One of the themes that dominated in 2017 was the glaring disconnect between geopolitical/policy uncertainty and market-based measures of volatility.
Quite a bit of the uncertainty emanated from Donald Trump. Healthcare overhaul failed, the tax cuts and fiscal stimulus were delayed and generally speaking, rates and FX had priced out his entire agenda by August. Then came “fire and fury” and weeks later, the Charlottesville debacle. Those two episodes underscored how truly tenuous the geopolitical landscape was and how fractious domestic politics had become in the U.S., respectively.
In Europe, the threat of populism never truly subsided despite Marine Le Pen’s decisive loss to Emmanuel Macron. AfD’s stronger-than-expected showing in the German elections made it clear that the populist narrative still resonated and would likely continue to haunt the bloc going forward.
Through it all, dips were bought/vol. spikes were sold and the disconnect between news-based measures of uncertainty and market-based measures of volatility widened materially. See: “The Great Disconnect: 5 Reasons Why Volatility Is Detached From ‘Chaotic Uncertainty’”
Here’s a snapshot of that disconnect from September:
And in the interest of satisfying your nostalgia for “better” times, here’s what cross-asset vol. looked like vis-a-vis history around the same time (the following is from an October Goldman note):
Fast forward to July of 2018 and the landscape has changed. The low vol. spell was broken for equities in February and although things have since calmed down and despite the fact that FX vol. has yet to reflect the type of panic you’d expect to see considering currencies should be on the front lines in the event the trade war spirals out of control, we’re clearly “not in Kansas anymore” if what you mean by “Kansas” is the environment that persisted last year.
The political scientist in me is predisposed to couching damn near everything in terms of geopolitical tensions and policy uncertainty. I used to have to check that tendency at the door in order to avoid ascribing political causation where there was none, but now that geopolitics has become inextricably bound up with economics (thanks in no small part to the trade war and to the fact that if you strip away the xenophobia, the appeal of populism anno 2018 depends to a great extent on the notion that globalization is killing the Western middle class), my cross-disciplinary approach to market analysis is not only useful, but in fact something of a prerequisite when it comes to talking intelligently about the outlook from various asset classes.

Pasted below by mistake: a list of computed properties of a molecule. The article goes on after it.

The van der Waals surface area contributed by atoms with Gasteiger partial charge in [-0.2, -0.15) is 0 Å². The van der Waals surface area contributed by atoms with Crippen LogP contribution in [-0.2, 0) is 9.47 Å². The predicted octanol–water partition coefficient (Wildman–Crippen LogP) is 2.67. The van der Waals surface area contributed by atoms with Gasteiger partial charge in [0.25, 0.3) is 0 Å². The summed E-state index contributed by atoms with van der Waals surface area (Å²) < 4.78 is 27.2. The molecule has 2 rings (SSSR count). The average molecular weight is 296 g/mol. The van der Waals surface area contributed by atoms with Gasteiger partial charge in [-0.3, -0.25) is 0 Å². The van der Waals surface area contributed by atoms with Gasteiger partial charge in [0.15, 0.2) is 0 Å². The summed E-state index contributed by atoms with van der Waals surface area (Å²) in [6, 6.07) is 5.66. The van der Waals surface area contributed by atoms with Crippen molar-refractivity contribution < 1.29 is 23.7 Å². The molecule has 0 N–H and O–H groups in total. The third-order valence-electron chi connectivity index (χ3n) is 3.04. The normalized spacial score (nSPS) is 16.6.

It’s with that as the backdrop that SocGen is out with the latest version of their semi-famous “Swan Chart” which, for the uninitiated, they describe as “an attempt to quantify up- and down-side risks to the economic outlook which we can identify.”
And yes, SocGen realizes quantification and identification isn’t compatible with Nassim Taleb’s definition of “black swans”:
In this sense it is entirely different from Nicolas Taleb’s definition of Black Swans, which cannot be anticipated, much less have a probability ascribed to them. In these examples, the probabilities of occurrences are illustrated in the parentheses and the impact of the event given by the size of the swan. Simply put, the larger the swan, the larger the impact on the global outlook. In the following sections, the actual price impacts are given.